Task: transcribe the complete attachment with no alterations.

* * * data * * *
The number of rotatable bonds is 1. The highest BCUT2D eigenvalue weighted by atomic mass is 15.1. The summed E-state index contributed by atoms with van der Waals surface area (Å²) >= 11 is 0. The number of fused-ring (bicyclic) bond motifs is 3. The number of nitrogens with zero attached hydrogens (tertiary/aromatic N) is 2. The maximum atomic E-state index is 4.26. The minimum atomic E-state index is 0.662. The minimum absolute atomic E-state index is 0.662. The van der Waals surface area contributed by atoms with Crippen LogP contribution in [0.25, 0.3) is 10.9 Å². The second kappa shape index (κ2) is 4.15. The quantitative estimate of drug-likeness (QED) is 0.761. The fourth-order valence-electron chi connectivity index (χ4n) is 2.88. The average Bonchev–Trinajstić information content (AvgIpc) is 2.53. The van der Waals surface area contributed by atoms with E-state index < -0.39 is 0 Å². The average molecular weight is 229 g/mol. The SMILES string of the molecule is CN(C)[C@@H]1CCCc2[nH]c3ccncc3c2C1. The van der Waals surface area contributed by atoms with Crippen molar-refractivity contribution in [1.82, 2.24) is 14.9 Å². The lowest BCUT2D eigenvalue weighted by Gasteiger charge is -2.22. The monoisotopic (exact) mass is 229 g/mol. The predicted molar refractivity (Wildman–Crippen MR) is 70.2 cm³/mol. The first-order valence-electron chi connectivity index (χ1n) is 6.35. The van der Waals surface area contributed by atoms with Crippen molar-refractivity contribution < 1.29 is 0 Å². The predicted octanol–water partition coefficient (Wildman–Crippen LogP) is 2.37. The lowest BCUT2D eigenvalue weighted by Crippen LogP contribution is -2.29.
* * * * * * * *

The number of rotatable bonds is 1. The highest BCUT2D eigenvalue weighted by atomic mass is 15.1. The summed E-state index contributed by atoms with van der Waals surface area (Å²) >= 11 is 0. The number of fused-ring (bicyclic) bond motifs is 3. The number of nitrogens with zero attached hydrogens (tertiary/aromatic N) is 2. The maximum atomic E-state index is 4.26. The minimum atomic E-state index is 0.662. The minimum absolute atomic E-state index is 0.662. The van der Waals surface area contributed by atoms with Crippen LogP contribution in [0.25, 0.3) is 10.9 Å². The second kappa shape index (κ2) is 4.15. The quantitative estimate of drug-likeness (QED) is 0.761. The fourth-order valence-electron chi connectivity index (χ4n) is 2.88. The average Bonchev–Trinajstić information content (AvgIpc) is 2.53. The van der Waals surface area contributed by atoms with E-state index < -0.39 is 0 Å². The average molecular weight is 229 g/mol. The SMILES string of the molecule is CN(C)[C@@H]1CCCc2[nH]c3ccncc3c2C1. The van der Waals surface area contributed by atoms with Crippen molar-refractivity contribution in [1.82, 2.24) is 14.9 Å². The lowest BCUT2D eigenvalue weighted by Gasteiger charge is -2.22. The monoisotopic (exact) mass is 229 g/mol. The predicted molar refractivity (Wildman–Crippen MR) is 70.2 cm³/mol. The first-order valence-electron chi connectivity index (χ1n) is 6.35. The van der Waals surface area contributed by atoms with Crippen molar-refractivity contribution < 1.29 is 0 Å². The predicted octanol–water partition coefficient (Wildman–Crippen LogP) is 2.37. The lowest BCUT2D eigenvalue weighted by Crippen LogP contribution is -2.29.